Nonetheless, the film does attain a sense of purpose by its predictable, inevitable end, a conclusion so sweet it may win over a few diehard antagonists. Unfortunately, one has to endure the rather tedious first half of the film to reach the finale, and this may be too taxing for many viewers.

For those interested in such things, some of the musical groups heard on the soundtrack include Gin Blossoms, The Cranberries, Toad the Wet Sprocket, Cracker, Evan Dando, Better Than Ezra, Throwing Muses, Full Tilt Gonzo, Poster Children, Daniel Johnston, Edwyn Collins, The Dirt Clods, The Cruel Sea, Ape Hangers, Peg Boy, Please, The Buggles, Noah Stone, The Meices, Fig Dish, Fitz of Depression, GWAN, Quicksand, Ass Ponys, Sacrilicious, Real, Sponge, Dishwalla, Angus Young, Dire Straits, Drill, Sponge, Adolescents, Coyote Shivers, Lustre, and the Martinis.

Among the tunes heard playing in the store are "The Honeymoon Is Over," "I Don't Want to Live Today," "Seems," "Say No More (Mon Amour)," "Free," "I Shot the Devil," "Money," "Video Killed the Radio Star," "Ready Steady Go," "If You Want Blood," "Romeo and Juliet," "The Ballad of El Goodo," "Snakeface," "How," "A Girl Like You," "Plowed," "Sugarhigh," "Til I Hear It From You," "This Is the Day," and what seems like a hundred more.

I'd be willing to bet that most of the groups and songs on the soundtrack will be forgotten in another few years, if they're not forgotten already, making the film a kind of museum curiosity piece at best. One of the movie's characters remarks that "Without rock music, life would be meaningless." Perhaps, and as the music fades into obscurity, this movie becomes largely meaningless.

No complaints about the picture quality. Its colors are deep and dark, maybe a little too dark, with daylight scenes beautifully rendered and beautifully delineated. This "darkness" does not allow for the very best detail in some areas of the screen, but it's not a serious concern. No grain, pixilation, moiré effects, shimmering lines, halos, or other digital artifacts can be found in a generous widescreen, anamorphic ratio that measures 2.13:1 across a normal television.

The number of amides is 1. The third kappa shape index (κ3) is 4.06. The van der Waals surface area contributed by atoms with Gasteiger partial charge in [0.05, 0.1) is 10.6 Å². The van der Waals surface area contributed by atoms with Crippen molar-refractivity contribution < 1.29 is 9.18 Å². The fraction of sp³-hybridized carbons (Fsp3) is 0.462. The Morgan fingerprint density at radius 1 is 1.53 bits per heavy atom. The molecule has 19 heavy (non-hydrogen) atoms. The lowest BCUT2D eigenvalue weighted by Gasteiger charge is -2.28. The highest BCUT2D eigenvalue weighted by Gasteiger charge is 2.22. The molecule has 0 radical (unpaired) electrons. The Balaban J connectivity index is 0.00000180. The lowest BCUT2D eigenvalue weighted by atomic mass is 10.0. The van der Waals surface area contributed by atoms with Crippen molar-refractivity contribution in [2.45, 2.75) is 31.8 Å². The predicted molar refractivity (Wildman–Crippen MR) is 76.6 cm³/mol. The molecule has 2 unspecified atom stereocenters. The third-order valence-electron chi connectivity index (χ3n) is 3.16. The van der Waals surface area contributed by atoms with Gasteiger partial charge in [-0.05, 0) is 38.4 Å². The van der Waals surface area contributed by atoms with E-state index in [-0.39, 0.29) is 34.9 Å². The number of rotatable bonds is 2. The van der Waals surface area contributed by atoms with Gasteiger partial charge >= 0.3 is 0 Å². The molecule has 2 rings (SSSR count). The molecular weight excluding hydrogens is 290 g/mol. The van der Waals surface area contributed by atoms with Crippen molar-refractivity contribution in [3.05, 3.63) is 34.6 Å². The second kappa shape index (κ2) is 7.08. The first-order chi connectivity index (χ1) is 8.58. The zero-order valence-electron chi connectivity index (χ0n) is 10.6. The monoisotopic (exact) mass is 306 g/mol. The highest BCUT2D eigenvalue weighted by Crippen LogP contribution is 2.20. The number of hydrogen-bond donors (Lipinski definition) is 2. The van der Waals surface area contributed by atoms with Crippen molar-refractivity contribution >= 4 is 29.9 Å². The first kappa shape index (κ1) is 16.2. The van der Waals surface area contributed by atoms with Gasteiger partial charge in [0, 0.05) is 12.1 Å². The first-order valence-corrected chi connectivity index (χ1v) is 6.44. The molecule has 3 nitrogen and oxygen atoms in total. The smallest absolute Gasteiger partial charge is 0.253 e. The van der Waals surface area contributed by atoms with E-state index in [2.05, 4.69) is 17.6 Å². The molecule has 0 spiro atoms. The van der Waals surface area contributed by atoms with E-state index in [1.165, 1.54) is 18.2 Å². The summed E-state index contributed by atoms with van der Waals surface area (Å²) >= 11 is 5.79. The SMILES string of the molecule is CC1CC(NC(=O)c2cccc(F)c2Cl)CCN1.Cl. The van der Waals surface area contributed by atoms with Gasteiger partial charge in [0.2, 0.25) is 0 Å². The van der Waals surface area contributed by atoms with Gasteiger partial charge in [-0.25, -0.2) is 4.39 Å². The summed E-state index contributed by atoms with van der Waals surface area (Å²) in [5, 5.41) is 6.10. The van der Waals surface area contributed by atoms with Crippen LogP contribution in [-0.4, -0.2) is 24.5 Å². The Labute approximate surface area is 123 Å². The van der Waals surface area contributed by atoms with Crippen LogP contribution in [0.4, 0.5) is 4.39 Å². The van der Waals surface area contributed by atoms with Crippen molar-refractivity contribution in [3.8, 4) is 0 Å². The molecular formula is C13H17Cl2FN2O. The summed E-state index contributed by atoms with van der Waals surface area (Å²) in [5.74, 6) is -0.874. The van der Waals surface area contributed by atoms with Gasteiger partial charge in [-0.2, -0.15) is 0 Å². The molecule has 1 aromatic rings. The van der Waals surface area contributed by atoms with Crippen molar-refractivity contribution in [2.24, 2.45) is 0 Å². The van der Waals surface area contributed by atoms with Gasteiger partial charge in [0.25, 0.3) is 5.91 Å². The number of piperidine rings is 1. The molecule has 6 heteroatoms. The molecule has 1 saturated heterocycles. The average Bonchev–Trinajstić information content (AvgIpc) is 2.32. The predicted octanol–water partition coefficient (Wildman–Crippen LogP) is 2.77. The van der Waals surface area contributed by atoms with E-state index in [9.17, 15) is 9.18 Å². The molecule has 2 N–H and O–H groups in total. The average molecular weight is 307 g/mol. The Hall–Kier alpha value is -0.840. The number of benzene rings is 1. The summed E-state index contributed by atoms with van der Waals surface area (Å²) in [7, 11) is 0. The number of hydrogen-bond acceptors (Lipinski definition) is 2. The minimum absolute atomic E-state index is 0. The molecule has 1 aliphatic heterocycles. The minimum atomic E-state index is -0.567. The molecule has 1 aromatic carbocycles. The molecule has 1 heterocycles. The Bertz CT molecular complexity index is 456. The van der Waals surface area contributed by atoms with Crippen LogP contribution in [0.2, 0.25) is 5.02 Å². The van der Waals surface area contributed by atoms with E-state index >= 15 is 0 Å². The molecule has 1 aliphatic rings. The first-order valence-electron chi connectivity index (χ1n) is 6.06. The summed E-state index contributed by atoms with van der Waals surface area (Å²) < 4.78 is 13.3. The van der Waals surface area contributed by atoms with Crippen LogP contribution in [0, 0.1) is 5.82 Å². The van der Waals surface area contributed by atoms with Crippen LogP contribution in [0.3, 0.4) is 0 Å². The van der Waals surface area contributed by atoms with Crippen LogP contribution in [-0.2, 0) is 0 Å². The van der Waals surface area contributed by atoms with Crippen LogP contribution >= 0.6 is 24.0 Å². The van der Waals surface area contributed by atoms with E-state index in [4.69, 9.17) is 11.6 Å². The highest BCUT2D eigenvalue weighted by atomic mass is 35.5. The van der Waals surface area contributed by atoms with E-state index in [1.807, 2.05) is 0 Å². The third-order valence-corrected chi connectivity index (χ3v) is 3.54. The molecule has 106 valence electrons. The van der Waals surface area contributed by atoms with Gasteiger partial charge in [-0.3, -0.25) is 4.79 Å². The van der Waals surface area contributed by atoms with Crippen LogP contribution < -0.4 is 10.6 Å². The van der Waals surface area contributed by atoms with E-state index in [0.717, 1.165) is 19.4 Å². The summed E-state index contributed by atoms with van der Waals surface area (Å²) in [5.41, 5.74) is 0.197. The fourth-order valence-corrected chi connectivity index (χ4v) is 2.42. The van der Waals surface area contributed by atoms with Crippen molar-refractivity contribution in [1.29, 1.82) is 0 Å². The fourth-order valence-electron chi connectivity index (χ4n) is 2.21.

Not much to report on here. Supposedly, the sound has been remixed in Dolby Digital 5.1, but since most of the soundtrack is made up of music originally recorded in two-channel stereo, it doesn't mean a lot. What we get is some good musical ambience reinforcement from the surround channels and a few store noises. Occasionally, one can discern a voice or two coming from the rear or sides of the room. Otherwise, it's good, clean, clear audio reproduction across the front speakers.

There are a few extra items on the disc, but mostly the "Special Fan Edition" designation refers to the extra footage included in the film. Among the bonus items are four fuzzy, distorted deleted scenes and a series of cast biographies and filmographies. Then there are three music videos: Rex Manning: "Say No More"; GWAR: "Saddam a Go-Go"; and GWAR again: "Vlad the Impaler" live. The bonuses conclude with twenty-eight scene selections and a widescreen theatrical trailer. English is the only spoken language offered, but English, French, and Spanish are provided for subtitles.

Parting Shots:
"Empire Records," remixed or not, is the kind of experience that works best as a soundtrack album. Listening to the music, for what little it's worth, is easier than having to sit through the blandness of most of the movie. With a cast so large and talented doing so little, watching the film more than once seems a waste of time. If you like the music, better to just listen to it.


Film Value